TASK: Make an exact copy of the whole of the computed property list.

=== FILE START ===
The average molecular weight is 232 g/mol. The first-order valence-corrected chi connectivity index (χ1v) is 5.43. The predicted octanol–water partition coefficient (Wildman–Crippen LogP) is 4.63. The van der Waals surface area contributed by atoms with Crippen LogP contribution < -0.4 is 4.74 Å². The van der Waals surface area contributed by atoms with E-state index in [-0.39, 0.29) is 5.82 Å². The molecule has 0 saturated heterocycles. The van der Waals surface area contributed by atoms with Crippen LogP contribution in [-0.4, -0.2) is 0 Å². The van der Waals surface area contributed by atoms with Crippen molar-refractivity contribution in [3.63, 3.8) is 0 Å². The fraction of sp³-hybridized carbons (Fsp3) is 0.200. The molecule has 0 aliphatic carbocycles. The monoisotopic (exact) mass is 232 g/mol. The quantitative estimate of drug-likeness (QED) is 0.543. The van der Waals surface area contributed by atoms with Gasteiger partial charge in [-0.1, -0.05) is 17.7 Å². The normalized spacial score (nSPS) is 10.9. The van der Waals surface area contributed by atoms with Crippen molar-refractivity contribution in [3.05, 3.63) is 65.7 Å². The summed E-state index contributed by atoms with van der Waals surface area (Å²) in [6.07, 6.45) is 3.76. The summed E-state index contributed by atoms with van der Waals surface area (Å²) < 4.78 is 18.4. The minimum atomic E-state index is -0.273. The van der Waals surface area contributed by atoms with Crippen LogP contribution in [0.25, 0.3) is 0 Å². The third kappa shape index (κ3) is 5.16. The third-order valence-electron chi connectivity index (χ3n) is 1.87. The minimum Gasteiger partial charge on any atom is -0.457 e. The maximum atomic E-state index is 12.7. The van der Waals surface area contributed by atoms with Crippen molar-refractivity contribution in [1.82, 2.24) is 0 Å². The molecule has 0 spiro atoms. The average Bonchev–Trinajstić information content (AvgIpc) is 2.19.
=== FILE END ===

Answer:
The average molecular weight is 232 g/mol. The first-order valence-corrected chi connectivity index (χ1v) is 5.43. The predicted octanol–water partition coefficient (Wildman–Crippen LogP) is 4.63. The van der Waals surface area contributed by atoms with Crippen LogP contribution < -0.4 is 4.74 Å². The van der Waals surface area contributed by atoms with E-state index in [-0.39, 0.29) is 5.82 Å². The molecule has 0 saturated heterocycles. The van der Waals surface area contributed by atoms with Crippen LogP contribution in [-0.4, -0.2) is 0 Å². The van der Waals surface area contributed by atoms with Crippen molar-refractivity contribution in [3.63, 3.8) is 0 Å². The fraction of sp³-hybridized carbons (Fsp3) is 0.200. The molecule has 0 aliphatic carbocycles. The monoisotopic (exact) mass is 232 g/mol. The quantitative estimate of drug-likeness (QED) is 0.543. The van der Waals surface area contributed by atoms with Gasteiger partial charge in [-0.1, -0.05) is 17.7 Å². The normalized spacial score (nSPS) is 10.9. The van der Waals surface area contributed by atoms with Crippen molar-refractivity contribution in [3.05, 3.63) is 65.7 Å². The summed E-state index contributed by atoms with van der Waals surface area (Å²) in [6.07, 6.45) is 3.76. The summed E-state index contributed by atoms with van der Waals surface area (Å²) < 4.78 is 18.4. The minimum atomic E-state index is -0.273. The van der Waals surface area contributed by atoms with Crippen LogP contribution in [0.25, 0.3) is 0 Å². The third kappa shape index (κ3) is 5.16. The third-order valence-electron chi connectivity index (χ3n) is 1.87. The minimum Gasteiger partial charge on any atom is -0.457 e. The maximum atomic E-state index is 12.7. The van der Waals surface area contributed by atoms with Crippen molar-refractivity contribution in [1.82, 2.24) is 0 Å². The molecule has 0 spiro atoms. The average Bonchev–Trinajstić information content (AvgIpc) is 2.19.